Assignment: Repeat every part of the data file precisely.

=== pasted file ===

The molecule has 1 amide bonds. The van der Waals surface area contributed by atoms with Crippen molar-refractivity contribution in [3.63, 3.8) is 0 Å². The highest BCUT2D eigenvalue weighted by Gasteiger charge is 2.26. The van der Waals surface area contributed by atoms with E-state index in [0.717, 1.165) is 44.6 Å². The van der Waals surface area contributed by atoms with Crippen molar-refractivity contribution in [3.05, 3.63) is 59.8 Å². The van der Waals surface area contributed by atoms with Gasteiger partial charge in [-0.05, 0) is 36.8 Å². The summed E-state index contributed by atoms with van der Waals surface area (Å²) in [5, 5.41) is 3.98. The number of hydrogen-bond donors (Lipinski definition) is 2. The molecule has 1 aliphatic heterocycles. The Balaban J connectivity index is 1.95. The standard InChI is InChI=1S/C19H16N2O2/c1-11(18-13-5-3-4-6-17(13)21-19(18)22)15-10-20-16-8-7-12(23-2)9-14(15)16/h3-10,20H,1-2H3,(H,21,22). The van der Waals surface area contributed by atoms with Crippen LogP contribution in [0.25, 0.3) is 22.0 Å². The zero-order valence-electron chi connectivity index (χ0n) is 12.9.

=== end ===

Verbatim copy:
The molecule has 1 amide bonds. The van der Waals surface area contributed by atoms with Crippen molar-refractivity contribution in [3.63, 3.8) is 0 Å². The highest BCUT2D eigenvalue weighted by Gasteiger charge is 2.26. The van der Waals surface area contributed by atoms with E-state index in [0.717, 1.165) is 44.6 Å². The van der Waals surface area contributed by atoms with Crippen molar-refractivity contribution in [3.05, 3.63) is 59.8 Å². The van der Waals surface area contributed by atoms with Gasteiger partial charge in [-0.05, 0) is 36.8 Å². The summed E-state index contributed by atoms with van der Waals surface area (Å²) in [5, 5.41) is 3.98. The number of hydrogen-bond donors (Lipinski definition) is 2. The molecule has 1 aliphatic heterocycles. The Balaban J connectivity index is 1.95. The standard InChI is InChI=1S/C19H16N2O2/c1-11(18-13-5-3-4-6-17(13)21-19(18)22)15-10-20-16-8-7-12(23-2)9-14(15)16/h3-10,20H,1-2H3,(H,21,22). The van der Waals surface area contributed by atoms with Crippen LogP contribution in [0.25, 0.3) is 22.0 Å². The zero-order valence-electron chi connectivity index (χ0n) is 12.9.